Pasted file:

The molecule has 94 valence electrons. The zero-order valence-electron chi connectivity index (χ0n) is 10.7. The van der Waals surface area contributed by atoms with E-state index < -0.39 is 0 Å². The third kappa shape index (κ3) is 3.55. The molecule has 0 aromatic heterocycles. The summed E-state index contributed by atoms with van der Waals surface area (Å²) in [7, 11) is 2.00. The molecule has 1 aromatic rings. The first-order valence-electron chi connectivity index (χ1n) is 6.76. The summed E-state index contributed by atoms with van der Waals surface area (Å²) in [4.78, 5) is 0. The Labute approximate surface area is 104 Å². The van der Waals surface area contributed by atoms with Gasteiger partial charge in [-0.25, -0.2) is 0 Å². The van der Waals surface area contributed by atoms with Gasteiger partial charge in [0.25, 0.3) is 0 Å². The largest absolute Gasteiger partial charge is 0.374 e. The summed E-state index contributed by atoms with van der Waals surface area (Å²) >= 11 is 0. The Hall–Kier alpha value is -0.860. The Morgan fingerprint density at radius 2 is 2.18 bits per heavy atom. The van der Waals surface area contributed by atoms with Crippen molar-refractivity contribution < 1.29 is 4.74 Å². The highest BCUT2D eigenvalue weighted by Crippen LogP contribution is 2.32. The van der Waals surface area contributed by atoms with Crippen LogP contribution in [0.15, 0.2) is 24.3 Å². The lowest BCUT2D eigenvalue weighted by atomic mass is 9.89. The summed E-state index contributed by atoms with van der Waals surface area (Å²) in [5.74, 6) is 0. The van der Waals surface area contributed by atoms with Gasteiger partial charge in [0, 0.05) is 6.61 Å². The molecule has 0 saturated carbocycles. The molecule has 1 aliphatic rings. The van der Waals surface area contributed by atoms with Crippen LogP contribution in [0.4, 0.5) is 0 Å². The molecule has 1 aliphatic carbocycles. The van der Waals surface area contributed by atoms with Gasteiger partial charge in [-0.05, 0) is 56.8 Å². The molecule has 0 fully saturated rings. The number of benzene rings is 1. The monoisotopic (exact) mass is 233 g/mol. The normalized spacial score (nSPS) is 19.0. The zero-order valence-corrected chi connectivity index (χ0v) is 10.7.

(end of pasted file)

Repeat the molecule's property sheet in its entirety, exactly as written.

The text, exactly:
The molecule has 94 valence electrons. The zero-order valence-electron chi connectivity index (χ0n) is 10.7. The van der Waals surface area contributed by atoms with E-state index < -0.39 is 0 Å². The third kappa shape index (κ3) is 3.55. The molecule has 0 aromatic heterocycles. The summed E-state index contributed by atoms with van der Waals surface area (Å²) in [7, 11) is 2.00. The molecule has 1 aromatic rings. The first-order valence-electron chi connectivity index (χ1n) is 6.76. The summed E-state index contributed by atoms with van der Waals surface area (Å²) in [4.78, 5) is 0. The Labute approximate surface area is 104 Å². The van der Waals surface area contributed by atoms with Gasteiger partial charge in [-0.25, -0.2) is 0 Å². The van der Waals surface area contributed by atoms with Gasteiger partial charge in [0.25, 0.3) is 0 Å². The largest absolute Gasteiger partial charge is 0.374 e. The summed E-state index contributed by atoms with van der Waals surface area (Å²) >= 11 is 0. The Hall–Kier alpha value is -0.860. The Morgan fingerprint density at radius 2 is 2.18 bits per heavy atom. The van der Waals surface area contributed by atoms with Crippen molar-refractivity contribution < 1.29 is 4.74 Å². The highest BCUT2D eigenvalue weighted by Crippen LogP contribution is 2.32. The van der Waals surface area contributed by atoms with Crippen LogP contribution in [0.15, 0.2) is 24.3 Å². The lowest BCUT2D eigenvalue weighted by atomic mass is 9.89. The summed E-state index contributed by atoms with van der Waals surface area (Å²) in [5.74, 6) is 0. The van der Waals surface area contributed by atoms with Gasteiger partial charge in [0, 0.05) is 6.61 Å². The molecule has 0 saturated carbocycles. The molecule has 1 aliphatic rings. The van der Waals surface area contributed by atoms with Crippen LogP contribution in [0.4, 0.5) is 0 Å². The molecule has 1 aliphatic carbocycles. The van der Waals surface area contributed by atoms with Gasteiger partial charge in [-0.05, 0) is 56.8 Å². The molecule has 0 fully saturated rings. The number of benzene rings is 1. The monoisotopic (exact) mass is 233 g/mol. The normalized spacial score (nSPS) is 19.0. The zero-order valence-corrected chi connectivity index (χ0v) is 10.7.